A lesson for China from Russian crisis
Updated: 2015-01-08 14:31
By Li Xiaotang(chinadaily.com.cn)
A man walks out of a bank office, with an electronic board showing currency exchange rates seen above, in central Moscow, January 6, 2015. [Photo/Agencies]
Fears of a full-blown crisis in Russia have sent global financial markets into turmoil. First the Baltic Dry Index, a leading international trade barometer, set new lows in a row; and then commodities, including iron ore, copper and oil, saw their prices drop.
On the foreign exchange markets, except for Chinese yuan and US dollar, other currencies, including rouble, rupee, bath and even currencies that used to be strong, such as euro, Australian dollar and British pound, all fell. Sensing that the world markets were on the brink of collapse, some Chinese and foreign economists warned that the "1997 financial storm" was coming back. Where on earth is the world economy heading? What has disrupted the normal order?
First, the US economy is taking off in an all-round manner, and an interest rate hike is expected by the markets. At the last meeting of the Federal Reserve's policy-making Federal Open Market Committee in mid-December 2014, the Fed did not give a clear timetable for raising interest rates, but neither did it repeat the statement of keeping interest rates near zero "for a considerable time" as it did in the previous year, which is enough to indicate that the is well prepared to raise rates.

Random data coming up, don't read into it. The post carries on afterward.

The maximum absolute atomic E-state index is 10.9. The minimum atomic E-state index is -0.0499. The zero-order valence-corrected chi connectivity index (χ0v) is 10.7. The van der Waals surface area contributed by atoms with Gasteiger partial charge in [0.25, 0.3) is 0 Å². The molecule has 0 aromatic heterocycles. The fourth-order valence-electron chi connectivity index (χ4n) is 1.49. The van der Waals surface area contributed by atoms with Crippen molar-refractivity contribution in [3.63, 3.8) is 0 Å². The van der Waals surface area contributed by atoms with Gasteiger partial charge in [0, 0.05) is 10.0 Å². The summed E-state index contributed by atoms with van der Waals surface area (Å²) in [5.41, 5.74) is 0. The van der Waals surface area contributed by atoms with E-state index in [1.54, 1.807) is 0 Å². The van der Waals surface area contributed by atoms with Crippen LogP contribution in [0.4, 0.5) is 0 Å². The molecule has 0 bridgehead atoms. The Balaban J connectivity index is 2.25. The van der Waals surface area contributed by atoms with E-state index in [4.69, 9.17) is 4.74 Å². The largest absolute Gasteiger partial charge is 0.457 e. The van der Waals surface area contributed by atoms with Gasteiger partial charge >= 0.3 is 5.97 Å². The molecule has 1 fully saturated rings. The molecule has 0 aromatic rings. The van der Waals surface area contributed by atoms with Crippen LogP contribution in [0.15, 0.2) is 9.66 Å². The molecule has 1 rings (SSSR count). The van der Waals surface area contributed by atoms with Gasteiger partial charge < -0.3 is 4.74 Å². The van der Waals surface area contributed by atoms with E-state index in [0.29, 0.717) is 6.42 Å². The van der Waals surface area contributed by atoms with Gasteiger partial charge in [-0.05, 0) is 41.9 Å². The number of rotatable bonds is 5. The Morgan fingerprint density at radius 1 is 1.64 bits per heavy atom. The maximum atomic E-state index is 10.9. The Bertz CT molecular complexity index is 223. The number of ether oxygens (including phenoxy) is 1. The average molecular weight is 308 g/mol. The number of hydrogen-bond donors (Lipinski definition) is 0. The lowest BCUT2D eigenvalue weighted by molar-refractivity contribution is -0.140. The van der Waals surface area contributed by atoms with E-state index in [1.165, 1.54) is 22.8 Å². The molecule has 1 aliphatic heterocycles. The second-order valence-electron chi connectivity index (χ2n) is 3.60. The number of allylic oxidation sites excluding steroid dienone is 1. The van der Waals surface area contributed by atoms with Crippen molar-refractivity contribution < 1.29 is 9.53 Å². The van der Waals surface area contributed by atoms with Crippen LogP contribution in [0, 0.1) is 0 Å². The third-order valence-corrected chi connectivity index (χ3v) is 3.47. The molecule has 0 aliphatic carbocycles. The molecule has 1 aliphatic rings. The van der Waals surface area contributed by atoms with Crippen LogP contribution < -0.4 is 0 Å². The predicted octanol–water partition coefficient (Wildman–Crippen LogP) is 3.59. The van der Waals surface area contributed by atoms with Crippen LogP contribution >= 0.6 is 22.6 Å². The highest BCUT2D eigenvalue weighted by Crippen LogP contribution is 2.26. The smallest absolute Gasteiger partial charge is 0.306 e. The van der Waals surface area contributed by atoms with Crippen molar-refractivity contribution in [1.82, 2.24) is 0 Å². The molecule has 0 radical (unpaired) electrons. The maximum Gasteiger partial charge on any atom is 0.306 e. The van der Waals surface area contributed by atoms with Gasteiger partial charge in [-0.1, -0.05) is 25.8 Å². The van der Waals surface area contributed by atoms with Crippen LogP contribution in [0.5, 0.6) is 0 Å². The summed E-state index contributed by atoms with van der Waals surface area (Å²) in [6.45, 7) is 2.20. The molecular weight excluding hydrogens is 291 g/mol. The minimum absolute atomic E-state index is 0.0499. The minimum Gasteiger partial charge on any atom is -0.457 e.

A bull market in the US dollar is underway and other currencies are all dropping. In 2014, the US Dollar Index rose by 12 percent, the highest growth in nine years. Amid market expectations of higher rates in the near future, the US dollar will likely continue to strengthen.
On the other hand, the dollar is flowing back to its homeland, accompanied by worldwide funds movements. In the backdrop of a strengthening dollar and an approaching US interest rate hike, the costs for forex arbitrage transactions have increased significantly and returning home is the only choice left for the dollar. Non-dollar currencies were on a losing streak recently, which partially signaled that trend.
In addition, energy overcapacity has made commodities less impressive than before. Overcapacity in oil and iron ore on world commodity markets is the bitter pill resulting from energy companies' excessive expansion when the world economy was still growing before it headed for a recession.
The slump in Russian rouble shocked global financial markets, for which Chinese enterprises, such as the domestic auto company Zhejiang Geely Holding Group, paid a heavy price. Facing complicated situations, China is advised to take preventative actions against a possible blow by the financial tsunami looming large.
China also should accelerate its ongoing industrial restructuring and continue to push ahead with the new technology revolution, among a series of many other effective policy measures to stimulate economic and social vitality again in this country, thus laying a solid foundation for future prosperity.
The author is a certified financial planner and independent commentator. The views do not necessarily reflect those of China Daily.